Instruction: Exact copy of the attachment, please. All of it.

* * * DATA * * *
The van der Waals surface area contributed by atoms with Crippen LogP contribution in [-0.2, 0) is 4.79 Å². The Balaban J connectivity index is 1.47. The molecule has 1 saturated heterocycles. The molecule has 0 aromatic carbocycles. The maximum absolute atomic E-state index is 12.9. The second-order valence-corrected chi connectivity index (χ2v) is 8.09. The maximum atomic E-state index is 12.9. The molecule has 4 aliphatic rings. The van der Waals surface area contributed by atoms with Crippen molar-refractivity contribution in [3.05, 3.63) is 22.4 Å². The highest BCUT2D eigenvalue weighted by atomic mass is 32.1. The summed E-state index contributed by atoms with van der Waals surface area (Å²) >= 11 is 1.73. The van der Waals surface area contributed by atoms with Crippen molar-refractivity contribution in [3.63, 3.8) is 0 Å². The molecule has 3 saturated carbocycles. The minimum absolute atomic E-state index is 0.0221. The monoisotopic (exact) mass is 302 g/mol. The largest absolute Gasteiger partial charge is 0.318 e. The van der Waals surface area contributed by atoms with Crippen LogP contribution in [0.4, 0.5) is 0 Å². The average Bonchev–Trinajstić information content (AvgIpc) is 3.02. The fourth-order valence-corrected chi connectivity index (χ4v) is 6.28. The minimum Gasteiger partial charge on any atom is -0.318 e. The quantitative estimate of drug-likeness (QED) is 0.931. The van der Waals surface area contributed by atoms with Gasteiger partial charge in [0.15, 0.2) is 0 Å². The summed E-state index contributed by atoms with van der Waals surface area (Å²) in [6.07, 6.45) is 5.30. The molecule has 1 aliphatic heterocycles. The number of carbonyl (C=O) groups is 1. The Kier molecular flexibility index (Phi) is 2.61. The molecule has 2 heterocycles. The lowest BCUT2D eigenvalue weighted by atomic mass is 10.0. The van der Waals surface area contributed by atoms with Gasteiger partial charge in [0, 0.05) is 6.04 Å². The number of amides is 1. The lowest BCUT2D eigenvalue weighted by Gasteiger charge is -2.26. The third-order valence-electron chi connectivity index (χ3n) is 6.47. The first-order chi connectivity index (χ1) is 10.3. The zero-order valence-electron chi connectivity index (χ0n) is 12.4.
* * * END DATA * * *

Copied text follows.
The van der Waals surface area contributed by atoms with Crippen LogP contribution in [-0.2, 0) is 4.79 Å². The Balaban J connectivity index is 1.47. The molecule has 1 saturated heterocycles. The molecule has 0 aromatic carbocycles. The maximum absolute atomic E-state index is 12.9. The second-order valence-corrected chi connectivity index (χ2v) is 8.09. The maximum atomic E-state index is 12.9. The molecule has 4 aliphatic rings. The van der Waals surface area contributed by atoms with Crippen molar-refractivity contribution in [3.05, 3.63) is 22.4 Å². The highest BCUT2D eigenvalue weighted by atomic mass is 32.1. The summed E-state index contributed by atoms with van der Waals surface area (Å²) >= 11 is 1.73. The van der Waals surface area contributed by atoms with Crippen molar-refractivity contribution in [3.63, 3.8) is 0 Å². The molecule has 3 saturated carbocycles. The minimum absolute atomic E-state index is 0.0221. The monoisotopic (exact) mass is 302 g/mol. The largest absolute Gasteiger partial charge is 0.318 e. The van der Waals surface area contributed by atoms with Crippen LogP contribution in [0.4, 0.5) is 0 Å². The average Bonchev–Trinajstić information content (AvgIpc) is 3.02. The fourth-order valence-corrected chi connectivity index (χ4v) is 6.28. The minimum Gasteiger partial charge on any atom is -0.318 e. The quantitative estimate of drug-likeness (QED) is 0.931. The van der Waals surface area contributed by atoms with Gasteiger partial charge in [0.15, 0.2) is 0 Å². The summed E-state index contributed by atoms with van der Waals surface area (Å²) in [6.07, 6.45) is 5.30. The molecule has 1 aliphatic heterocycles. The number of carbonyl (C=O) groups is 1. The Kier molecular flexibility index (Phi) is 2.61. The molecule has 2 heterocycles. The lowest BCUT2D eigenvalue weighted by atomic mass is 10.0. The van der Waals surface area contributed by atoms with Gasteiger partial charge in [0, 0.05) is 6.04 Å². The number of amides is 1. The lowest BCUT2D eigenvalue weighted by Gasteiger charge is -2.26. The third-order valence-electron chi connectivity index (χ3n) is 6.47. The first-order chi connectivity index (χ1) is 10.3. The zero-order valence-electron chi connectivity index (χ0n) is 12.4.